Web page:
Sorrel Urban Bistro: an affordable farm-to-table restaurant that features “local organically grown produce and meat, sustainable fish and wild game.” One reviewer says everything is so fresh that the restaurant has no freezer.
Tabella’s: a farm-to-table restaurant in Kemah, TX, uses fresh, locally sourced produce and Gulf seafood. The restaurant opened in January 2012 as an addition to Clear Creek Winery and Clipper House Bed & Breakfast. For more information and photos see the Real Food Houston post on Tabella’s.
True Food Kitchen, a full service restaurant, boasts a motto “Honest food that tastes really good.” They offer many selections that are organic, biodynamically farmed, local, sustainably farmed, gluten-free, and/or vegan. Their menu identifies which items fall under each category. The website says their food is anti-inflammatory and provides nutrients, both of which are much more than any other local restaurant claims. It’s not clear what oils and fats are used. They are open every day with brunch served on Saturday and Sunday. For more information about the concepts behind True Food Kitchen read here. Read reviews at Yelp , Foursquare, and Urbanspoon.
Zelko Bistro, owned and operated by Chef Jamie and Dahlia Zelko has New American Fare “prepared with the highest quality and sustainable ingredients.” Chef Jamie Zelko has been named Sustainable Restaurateur by H Magazine. The restaurant claims to be focused on local ingredients, and the website mentions using local, 100% raw honey; however, I could find very little specific information about their food. Both owners are beekeepers. The menu lists several fried foods but does not say what fat or oil is used for cooking. Reviews on Yelp are uneven.
Fast Food and Fast Casual Restaurants
Chipotle Mexican Grill restaurants have become more open about the ingredients in their foods by publishing a list online that indicates such labels as GMO, organic, pasture raised. With careful choice most GMOs can be avoided when eating at Chipotle. I know of no other restaurant chain that provides as much information about their ingredients as does Chipotle. Chipotle Ingredients Statement. [Updated May 24, 2013] Chipotle allows antibiotics in their beef. [Updated August 12, 2013] Chipotle announces the elimination of all GMO ingredients in their food. [Updated April 29, 2015]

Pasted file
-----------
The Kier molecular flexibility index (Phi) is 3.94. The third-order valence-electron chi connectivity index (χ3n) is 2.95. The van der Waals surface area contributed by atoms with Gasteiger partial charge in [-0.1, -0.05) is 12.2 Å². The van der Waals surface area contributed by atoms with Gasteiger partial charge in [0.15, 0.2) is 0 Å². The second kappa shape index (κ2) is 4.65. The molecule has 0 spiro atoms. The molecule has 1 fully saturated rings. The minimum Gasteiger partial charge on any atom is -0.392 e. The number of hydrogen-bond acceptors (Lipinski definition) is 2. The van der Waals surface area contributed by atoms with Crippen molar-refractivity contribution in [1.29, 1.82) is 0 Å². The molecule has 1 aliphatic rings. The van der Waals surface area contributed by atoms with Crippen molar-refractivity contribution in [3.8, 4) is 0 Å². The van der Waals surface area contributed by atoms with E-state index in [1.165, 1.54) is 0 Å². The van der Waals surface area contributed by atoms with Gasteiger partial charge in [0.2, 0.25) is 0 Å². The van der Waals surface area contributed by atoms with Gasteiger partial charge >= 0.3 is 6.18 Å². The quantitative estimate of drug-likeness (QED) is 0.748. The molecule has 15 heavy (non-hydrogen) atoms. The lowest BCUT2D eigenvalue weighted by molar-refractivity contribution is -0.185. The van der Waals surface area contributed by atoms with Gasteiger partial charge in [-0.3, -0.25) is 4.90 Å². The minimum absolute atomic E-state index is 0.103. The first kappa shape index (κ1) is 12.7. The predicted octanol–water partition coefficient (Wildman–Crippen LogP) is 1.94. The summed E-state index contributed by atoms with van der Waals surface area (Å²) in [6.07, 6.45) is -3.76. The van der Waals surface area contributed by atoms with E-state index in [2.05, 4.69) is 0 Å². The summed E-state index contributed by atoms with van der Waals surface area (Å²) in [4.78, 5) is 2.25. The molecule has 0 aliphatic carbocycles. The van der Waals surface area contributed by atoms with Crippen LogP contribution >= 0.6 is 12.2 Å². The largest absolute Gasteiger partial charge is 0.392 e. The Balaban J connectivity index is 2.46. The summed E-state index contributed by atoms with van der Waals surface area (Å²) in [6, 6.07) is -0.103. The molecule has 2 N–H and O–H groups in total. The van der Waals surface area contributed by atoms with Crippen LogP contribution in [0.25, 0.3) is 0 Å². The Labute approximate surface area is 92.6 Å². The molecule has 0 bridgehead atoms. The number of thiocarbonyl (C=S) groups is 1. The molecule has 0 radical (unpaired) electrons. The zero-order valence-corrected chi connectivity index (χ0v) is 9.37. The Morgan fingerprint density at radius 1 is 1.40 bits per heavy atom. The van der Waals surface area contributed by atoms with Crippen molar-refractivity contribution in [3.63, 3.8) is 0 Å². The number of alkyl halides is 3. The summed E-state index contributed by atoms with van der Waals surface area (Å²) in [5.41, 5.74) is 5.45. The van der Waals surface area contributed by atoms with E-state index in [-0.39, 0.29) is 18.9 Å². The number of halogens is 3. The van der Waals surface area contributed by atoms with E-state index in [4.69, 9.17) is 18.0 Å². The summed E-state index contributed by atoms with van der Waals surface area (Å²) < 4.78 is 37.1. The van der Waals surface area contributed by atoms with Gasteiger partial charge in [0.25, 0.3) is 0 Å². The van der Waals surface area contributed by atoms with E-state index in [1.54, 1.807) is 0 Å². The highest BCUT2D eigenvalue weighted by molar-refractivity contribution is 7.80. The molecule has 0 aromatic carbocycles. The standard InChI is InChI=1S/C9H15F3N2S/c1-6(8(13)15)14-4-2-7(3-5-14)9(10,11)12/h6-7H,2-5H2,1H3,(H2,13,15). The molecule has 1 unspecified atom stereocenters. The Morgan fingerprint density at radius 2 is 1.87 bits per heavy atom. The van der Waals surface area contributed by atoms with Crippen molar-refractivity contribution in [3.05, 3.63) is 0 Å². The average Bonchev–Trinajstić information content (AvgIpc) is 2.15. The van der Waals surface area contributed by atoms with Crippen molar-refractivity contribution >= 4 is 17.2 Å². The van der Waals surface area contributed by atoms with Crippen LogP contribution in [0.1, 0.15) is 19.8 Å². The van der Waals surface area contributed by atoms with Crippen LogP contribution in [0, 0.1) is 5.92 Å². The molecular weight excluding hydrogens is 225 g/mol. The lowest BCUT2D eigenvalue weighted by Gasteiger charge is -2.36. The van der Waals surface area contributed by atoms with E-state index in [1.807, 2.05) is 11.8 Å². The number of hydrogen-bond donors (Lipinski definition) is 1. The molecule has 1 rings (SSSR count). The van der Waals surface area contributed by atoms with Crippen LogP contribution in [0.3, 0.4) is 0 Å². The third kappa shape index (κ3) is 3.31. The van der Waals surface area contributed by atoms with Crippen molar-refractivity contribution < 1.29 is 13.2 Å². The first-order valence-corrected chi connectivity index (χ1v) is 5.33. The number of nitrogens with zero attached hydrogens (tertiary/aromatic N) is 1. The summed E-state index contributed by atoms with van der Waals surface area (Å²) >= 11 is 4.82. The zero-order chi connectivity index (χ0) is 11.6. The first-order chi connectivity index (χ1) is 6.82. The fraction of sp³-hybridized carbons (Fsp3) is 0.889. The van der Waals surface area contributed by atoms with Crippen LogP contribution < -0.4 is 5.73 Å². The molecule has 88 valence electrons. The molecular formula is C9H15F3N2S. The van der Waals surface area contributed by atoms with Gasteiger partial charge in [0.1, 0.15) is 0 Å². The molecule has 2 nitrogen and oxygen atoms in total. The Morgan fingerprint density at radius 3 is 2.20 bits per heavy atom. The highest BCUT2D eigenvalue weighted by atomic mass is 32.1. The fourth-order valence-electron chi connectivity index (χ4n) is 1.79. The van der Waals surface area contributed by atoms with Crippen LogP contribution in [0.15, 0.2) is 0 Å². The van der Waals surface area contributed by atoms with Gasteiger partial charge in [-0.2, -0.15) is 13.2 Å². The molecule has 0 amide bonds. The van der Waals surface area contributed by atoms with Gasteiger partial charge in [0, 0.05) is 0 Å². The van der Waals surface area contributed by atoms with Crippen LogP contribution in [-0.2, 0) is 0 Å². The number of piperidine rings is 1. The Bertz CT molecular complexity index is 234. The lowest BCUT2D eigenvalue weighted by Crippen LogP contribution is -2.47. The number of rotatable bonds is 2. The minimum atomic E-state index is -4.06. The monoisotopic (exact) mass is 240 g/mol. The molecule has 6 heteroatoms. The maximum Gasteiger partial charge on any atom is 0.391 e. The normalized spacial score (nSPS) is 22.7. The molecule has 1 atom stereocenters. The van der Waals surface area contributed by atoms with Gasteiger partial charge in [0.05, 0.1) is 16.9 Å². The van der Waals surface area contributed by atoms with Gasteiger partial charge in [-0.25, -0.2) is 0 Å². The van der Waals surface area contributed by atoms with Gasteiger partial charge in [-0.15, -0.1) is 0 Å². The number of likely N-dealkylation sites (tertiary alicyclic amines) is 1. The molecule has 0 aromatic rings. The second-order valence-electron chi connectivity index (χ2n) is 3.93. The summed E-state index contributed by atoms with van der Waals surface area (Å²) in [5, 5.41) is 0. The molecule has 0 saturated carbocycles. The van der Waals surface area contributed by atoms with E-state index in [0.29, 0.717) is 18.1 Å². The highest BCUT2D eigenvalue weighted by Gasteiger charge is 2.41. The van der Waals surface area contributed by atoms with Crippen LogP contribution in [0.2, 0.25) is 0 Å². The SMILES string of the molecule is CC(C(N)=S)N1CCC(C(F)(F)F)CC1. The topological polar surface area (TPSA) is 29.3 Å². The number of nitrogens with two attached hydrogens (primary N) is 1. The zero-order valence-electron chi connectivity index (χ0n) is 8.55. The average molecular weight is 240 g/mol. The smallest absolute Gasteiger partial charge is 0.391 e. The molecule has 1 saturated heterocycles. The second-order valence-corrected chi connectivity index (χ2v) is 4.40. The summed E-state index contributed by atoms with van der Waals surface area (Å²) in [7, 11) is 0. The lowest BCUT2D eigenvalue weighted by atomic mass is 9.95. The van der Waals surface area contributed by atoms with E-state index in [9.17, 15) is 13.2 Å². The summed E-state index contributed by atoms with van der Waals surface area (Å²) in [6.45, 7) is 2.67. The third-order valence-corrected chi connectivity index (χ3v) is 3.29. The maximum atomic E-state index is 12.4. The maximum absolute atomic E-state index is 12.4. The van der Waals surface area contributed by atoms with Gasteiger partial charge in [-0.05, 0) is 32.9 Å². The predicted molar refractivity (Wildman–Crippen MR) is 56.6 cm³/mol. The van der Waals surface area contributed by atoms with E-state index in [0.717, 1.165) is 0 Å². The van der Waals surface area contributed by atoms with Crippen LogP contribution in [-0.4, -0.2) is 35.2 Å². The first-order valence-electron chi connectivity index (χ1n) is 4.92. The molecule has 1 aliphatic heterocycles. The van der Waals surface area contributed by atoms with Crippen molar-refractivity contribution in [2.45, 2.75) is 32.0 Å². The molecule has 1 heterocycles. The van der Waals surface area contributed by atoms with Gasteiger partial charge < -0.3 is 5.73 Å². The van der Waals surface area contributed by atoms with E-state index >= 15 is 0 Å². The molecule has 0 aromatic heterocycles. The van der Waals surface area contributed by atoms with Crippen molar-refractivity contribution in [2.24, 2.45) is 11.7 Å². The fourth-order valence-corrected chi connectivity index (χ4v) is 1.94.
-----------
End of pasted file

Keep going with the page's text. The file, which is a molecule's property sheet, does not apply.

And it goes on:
Franks & Toppings: a fast food restaurant that seems to be trying to provide healthy, real food. The menu is mostly hamburgers, hot dogs, and sandwiches. Where they are not a typical fast food restaurant is the food. Here’s their statement: “We use about 80% organic USDA and ALL NATURAL products. And our Seafood products are on BOI or Monterey Bay Seafood Guide’s Green list.” They say their beef is 100% organic with no fillers. Using the term ‘all natural’ may not mean too much, but perhaps it indicates a direction away from standard fast food fare. They say they use no styrofoam, only compostable products. Their forks and spoons are made from renewable birch wood, and they have designed their facility for efficiency and eco-friendly goals. Even the staff’s uniforms are made with organic cotton. The reader who recommended adding Franks & Toppings says they use olive oil to fry their potatoes, but, unfortunately, they don’t offer real cheese as a topping. Update August 30, 2013: a reader says that Franks & Toppings is halal.
**Added April 2015** Jason’s Deli: a chain restaurant that has made some efforts to improve the quality of their food. They claim to have eliminated artificial trans fats and high fructose corn syrup from their menus. Their website has a Nutrition Calculator that gives the basic Nutrition Facts for your choice of customized menu items and lists all the ingredients, some of which are organic. There is also an Interactive Nutrition Menu with a list of food items and the basic food facts for each. A Special Diets Wizard helps you choose menu items that avoid common allergens such as eggs, gluten, or peanuts. Soybean oil appears to be the primary oil used. Sample menu from a Houston area Jason’s Deli. For more information about which items are healthier and which items should be avoided at Jason’s Deli, read Food Babe’s article, Jason’s Deli: What’s Healthy & What’s Not!
Zoe’s Kitchen is a fast casual restaurant chain that has several Houston locations. Offerings include Mediterranean soups, salads, sandwiches & kebabs. They do not use microwaves and do not deep fry any foods. They claim to use local ingredients where available. Grilling is the main method of cooking. Oils used for cooking and salad dressings are primarily canola and olive oil. None of their foods are organic and the fish and seafood are not wild caught; however, they do place an emphasis on fresh. I also want to acknowledge that Zoe’s Kitchen did answer my questions about their ingredients, whereas most restaurants either ignore such requests or deliberately hide their food sources and cooking methods. Their willingness to provide information is a significant justification for adding the chain to the list.